CARIFESTA opens to glittering display of Caribbean culture

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The 14th edition of the Caribbean festival of Arts (CARIFESTA) opened in Trinidad Friday night to a glittering showcase of regional culture and the aspiration that in the not too distant future, the boundaries that separate the Caribbean countries would be something of the past.

Host Prime Minister Dr. Keith Rowley said the 10-day festival underscores the “indomitable Caribbean spirit” even as he spoke of the “tinge of sadness” that for the moment the region’s countries are still divided by borders as separate sovereign states.

“Maybe one border around us all, identifying us as one people might have given us a …taste to our Caribbeanness. But all is not lost, we are working assiduously towards the creation of a CARICOM Single Market and Economy (CSME) and as we do that step by step, milestone by milestone, one day, hopefully in the not too distant future, politically, and economically we will be identified as a people of the Caribbean who have come into this region from all parts of the world but living together in harmony, prospering and enjoying probably the best location on the globe,” he told the opening ceremony.

The CSME allows for the free movement of goods, skills, labour and services across the 15-member regional integration grouping.

The Caribbean Community (CARICOM) Secretary General, Irwin La Rocque, said the region’s premier festival held every two years, will over the next 10 days provide yet another chapter in the history of this flagship regional event, “that is one of the finest expressions of our Caribbean civilization and unity”.

He said the transformative power of culture to promote social cohesion, respect for diversity, and resilience building, is increasingly important for the region.

“Culture plays a key role, as both enabler and driver of the region’s development, and CARIFESTA therefore has a special focus on developing our creative and cultural industries,” he said, noting the commitment of regional governments to leverage the human and cultural assets of the Community and support the development of the region’s creative economy, for job creation, growth, and youth engagement.

He said a United Nations study has found that the creative sector globally employs more young persons between the ages of 15 and 29 than any other sector.

“A vibrant, productive creative sector will redound to the benefit of the social and economic sustainability of our Region. Our international reputation for excellence in artistic expression and creative industries has set us apart and given us a special place in the global imagination.”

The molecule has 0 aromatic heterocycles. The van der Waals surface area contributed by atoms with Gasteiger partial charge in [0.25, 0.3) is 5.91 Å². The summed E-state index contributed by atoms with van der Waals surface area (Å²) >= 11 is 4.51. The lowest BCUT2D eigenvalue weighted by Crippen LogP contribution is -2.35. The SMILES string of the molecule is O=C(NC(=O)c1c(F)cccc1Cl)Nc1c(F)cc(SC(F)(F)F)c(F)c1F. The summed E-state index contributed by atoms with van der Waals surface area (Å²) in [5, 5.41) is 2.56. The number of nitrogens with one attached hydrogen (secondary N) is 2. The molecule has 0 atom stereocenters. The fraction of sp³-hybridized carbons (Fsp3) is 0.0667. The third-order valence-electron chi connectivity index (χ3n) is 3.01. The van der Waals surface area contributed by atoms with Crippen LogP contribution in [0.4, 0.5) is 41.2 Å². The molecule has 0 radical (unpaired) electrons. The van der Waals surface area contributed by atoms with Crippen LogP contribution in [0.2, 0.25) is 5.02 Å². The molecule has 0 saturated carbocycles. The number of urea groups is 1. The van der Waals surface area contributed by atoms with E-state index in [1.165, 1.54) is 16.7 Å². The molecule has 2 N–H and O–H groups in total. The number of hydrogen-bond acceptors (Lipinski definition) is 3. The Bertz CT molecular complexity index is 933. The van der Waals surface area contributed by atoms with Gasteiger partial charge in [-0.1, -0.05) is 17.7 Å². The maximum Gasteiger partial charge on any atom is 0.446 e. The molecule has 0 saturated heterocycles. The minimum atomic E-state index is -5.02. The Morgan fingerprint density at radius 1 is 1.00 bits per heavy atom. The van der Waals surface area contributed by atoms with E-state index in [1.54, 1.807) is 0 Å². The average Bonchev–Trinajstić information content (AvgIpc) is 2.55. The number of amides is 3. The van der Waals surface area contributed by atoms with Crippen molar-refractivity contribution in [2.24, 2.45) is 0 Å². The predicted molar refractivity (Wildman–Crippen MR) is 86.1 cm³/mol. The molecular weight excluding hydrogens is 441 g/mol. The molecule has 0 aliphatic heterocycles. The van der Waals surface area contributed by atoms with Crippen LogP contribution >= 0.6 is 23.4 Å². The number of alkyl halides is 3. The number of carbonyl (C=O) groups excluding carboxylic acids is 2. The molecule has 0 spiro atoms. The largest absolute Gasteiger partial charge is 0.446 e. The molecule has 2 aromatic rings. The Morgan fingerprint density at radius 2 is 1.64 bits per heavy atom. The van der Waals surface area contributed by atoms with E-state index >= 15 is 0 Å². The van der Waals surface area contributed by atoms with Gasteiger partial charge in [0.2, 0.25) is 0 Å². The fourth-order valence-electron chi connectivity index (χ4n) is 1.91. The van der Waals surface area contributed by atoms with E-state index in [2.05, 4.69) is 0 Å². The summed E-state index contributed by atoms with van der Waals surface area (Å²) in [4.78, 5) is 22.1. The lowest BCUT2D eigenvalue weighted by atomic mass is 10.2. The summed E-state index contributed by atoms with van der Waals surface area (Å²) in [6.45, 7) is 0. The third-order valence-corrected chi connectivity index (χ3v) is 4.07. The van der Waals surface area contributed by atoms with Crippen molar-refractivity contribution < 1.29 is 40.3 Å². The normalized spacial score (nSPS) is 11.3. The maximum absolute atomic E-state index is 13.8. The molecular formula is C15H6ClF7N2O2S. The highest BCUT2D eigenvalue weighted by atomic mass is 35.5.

LaRocque said musical expressions born out of the people’s experience, notably steelpan and calypso, reggae, soca, chutney, bouyon, compas, kaseko and cadence, to name but a few, have in a profound way, allowed the people’s voice to be heard in the development process and in nation building. “

CARIFESTA is being held under the theme “The Tangible and Intangible – Connect. Share. Invest” and  Trinidad and Tobago’s Culture Minister, Dr. Nyan Gadsby-Dolly said it represents “defining moments of our region’s history”.

She said also the artistes of the Caribbean stand to benefit from enhanced network which can further propel the creative industry.

For the duration of CARIFESTA, the immense creativity and phenomenal skills of the region’s artists will be on show in music, dance, painting, sculpture, handicraft, literature, and film to give just a flavour.

The festival also creates the opportunities for new and emerging artists to break into international markets.

Gadsby-Dolly said that since its inception in 1972, CARIFESTA has maintained its status “as one of the region’s most successful models for cultural integration.

“It is a bi-annual exercise in self-rediscovery for the Caribbean people while sensitizing global audiences about the Caribbean cultural DNA,” she said, noting that the theme also “captures the broaden trajectory of the festival, while reflecting a paradigm shift in Trinidad and Tobago’s own cultural landscape”.

CARIFESTA activities will be held throughout the twin island republic with the main stage at the Queen’s Park Savannah in the heart of the capital accommodating more than 300 booths in the so called “Grand Market”.

One of the major attractions at CARIFESTA, will be the international show that features some of the region’s best known international acts like “Shaggy” of Jamaica, Machel Montano of Trinidad and Tobago the French-based band, “Kassav”.

1 COMMENT

  1. Trinidad and Tobago is one of the least open countries to Caribbean Nationals. Free movement is only in theory. And especially goods. Trinidad is a transition hub for both air and sea freight for goods coming from Guyana or Surinam. And believe me sometimes your goods are stuck their for a month without reason. It’s as if they want to discourage trade with the rest of the Islands going through them. You are better of going through Miami. Just see how they welcomed Buju Banton when he had his concert Long Walk to Freedom. The Chief of Police try to do some damage control to the episode. Very embarrassing.

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